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J Craniofac Surg. 2011 Jul;22(4):1370-4. doi: 10.1097/SCS.0b013e31821c94db.

Fluid replacement in craniofacial pediatric surgery: normal saline or ringer's lactate?

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  • 1National Craniofacial Surgery Unit and Department of Anesthesiology, Faculty of Medicine, Military Hospital, Uruguay, Canada. graciela.zunini@hotmail.com



Pediatric craniofacial surgery requires large amounts of intravenous fluid replacement that may alter the ionic composition of body compartments. Normal (0.9%) saline (NS) and Ringer's lactate (RL) solutions are commonly used, with different advantages and disadvantages. Our hypothesis was that there would be more acidosis with NS but with no advantage of NS over RL regarding the incidence of hyponatremia. Our objective was to determine whether acid-base and electrolyte outcomes could guide fluid management in this group of patients.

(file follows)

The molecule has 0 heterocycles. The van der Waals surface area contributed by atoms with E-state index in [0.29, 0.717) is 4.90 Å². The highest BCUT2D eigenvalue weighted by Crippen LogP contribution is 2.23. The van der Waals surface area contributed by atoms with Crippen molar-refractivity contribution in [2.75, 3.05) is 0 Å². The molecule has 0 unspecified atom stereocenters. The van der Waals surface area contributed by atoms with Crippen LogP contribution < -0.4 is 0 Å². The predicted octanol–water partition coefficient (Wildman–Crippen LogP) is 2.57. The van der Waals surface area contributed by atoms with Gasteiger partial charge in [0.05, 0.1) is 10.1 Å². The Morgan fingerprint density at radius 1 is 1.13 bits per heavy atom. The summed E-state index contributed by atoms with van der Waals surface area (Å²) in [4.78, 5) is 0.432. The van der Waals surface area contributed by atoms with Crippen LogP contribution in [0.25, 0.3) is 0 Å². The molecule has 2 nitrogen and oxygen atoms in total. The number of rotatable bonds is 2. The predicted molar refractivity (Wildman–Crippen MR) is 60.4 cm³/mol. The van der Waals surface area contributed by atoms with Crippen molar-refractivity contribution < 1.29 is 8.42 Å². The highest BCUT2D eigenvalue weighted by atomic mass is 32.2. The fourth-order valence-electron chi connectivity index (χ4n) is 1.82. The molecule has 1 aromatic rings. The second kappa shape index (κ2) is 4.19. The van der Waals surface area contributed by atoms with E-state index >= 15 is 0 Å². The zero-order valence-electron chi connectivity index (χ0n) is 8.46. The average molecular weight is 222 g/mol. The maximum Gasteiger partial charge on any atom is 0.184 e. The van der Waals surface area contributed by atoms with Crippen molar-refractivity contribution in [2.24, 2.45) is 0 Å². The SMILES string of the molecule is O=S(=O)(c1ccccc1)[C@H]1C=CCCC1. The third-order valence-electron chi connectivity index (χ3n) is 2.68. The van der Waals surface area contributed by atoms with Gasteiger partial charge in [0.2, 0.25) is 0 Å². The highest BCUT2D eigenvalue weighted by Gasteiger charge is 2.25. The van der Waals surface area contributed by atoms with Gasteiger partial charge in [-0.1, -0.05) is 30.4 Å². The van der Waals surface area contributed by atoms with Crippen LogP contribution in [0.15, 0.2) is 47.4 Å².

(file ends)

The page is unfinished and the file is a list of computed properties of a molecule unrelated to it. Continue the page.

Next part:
A retrospective study of 122 children younger than 5 years who underwent craniofacial surgery was performed: 63 received only NS (NS group) and 59 received RL (RL group). Blood gases, plasma sodium, and potassium concentrations were analyzed during 2 different periods: 1 to 2 hours from anesthetic induction (P-1) and 2 to 4 hours from anesthetic induction (P-2). Statistical comparisons were made with χ test and t-test, as appropriate.


Acidosis was more frequent in NS group than in RL patients during P-1 and P-2: 66% and 80% in the NS group versus 26% and 37% in the RL group. Severe acidosis (pH ≤ 7.25) was also more frequently in those receiving NS (39%) than RL (8%); and so was a base excess of -5 or less: NS = 53% and RL = 16%. The incidence of hyponatremia (Na < 135 mmol/L) was similar in both groups: 40% (NS) and 26% (RL) during P-1 and 52% (NS) and 50% (RL) during P-2.


In young children undergoing craniofacial surgery, RL may be a preferred crystalloid over NS because metabolic acidosis is less frequent, with no increased incidence of hyponatremia.

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